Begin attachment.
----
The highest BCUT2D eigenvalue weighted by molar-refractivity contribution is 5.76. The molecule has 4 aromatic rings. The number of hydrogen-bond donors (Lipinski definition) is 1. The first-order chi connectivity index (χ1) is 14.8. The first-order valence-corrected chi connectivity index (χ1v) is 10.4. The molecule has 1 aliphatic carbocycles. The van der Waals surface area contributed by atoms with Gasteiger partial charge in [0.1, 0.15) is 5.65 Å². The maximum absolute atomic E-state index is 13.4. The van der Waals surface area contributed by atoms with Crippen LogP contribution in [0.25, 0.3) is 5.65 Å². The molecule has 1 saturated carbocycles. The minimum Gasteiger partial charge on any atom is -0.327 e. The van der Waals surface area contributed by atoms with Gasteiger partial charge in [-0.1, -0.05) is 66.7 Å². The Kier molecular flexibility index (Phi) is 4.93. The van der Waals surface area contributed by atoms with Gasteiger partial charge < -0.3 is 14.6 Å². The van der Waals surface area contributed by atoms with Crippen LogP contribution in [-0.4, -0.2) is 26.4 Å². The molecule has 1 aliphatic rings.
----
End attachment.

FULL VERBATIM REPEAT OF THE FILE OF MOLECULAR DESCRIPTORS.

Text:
The highest BCUT2D eigenvalue weighted by molar-refractivity contribution is 5.76. The molecule has 4 aromatic rings. The number of hydrogen-bond donors (Lipinski definition) is 1. The first-order chi connectivity index (χ1) is 14.8. The first-order valence-corrected chi connectivity index (χ1v) is 10.4. The molecule has 1 aliphatic carbocycles. The van der Waals surface area contributed by atoms with Gasteiger partial charge in [0.1, 0.15) is 5.65 Å². The maximum absolute atomic E-state index is 13.4. The van der Waals surface area contributed by atoms with Crippen LogP contribution in [0.25, 0.3) is 5.65 Å². The molecule has 1 saturated carbocycles. The minimum Gasteiger partial charge on any atom is -0.327 e. The van der Waals surface area contributed by atoms with Gasteiger partial charge in [-0.1, -0.05) is 66.7 Å². The Kier molecular flexibility index (Phi) is 4.93. The van der Waals surface area contributed by atoms with Gasteiger partial charge < -0.3 is 14.6 Å². The van der Waals surface area contributed by atoms with Crippen LogP contribution in [-0.4, -0.2) is 26.4 Å². The molecule has 1 aliphatic rings.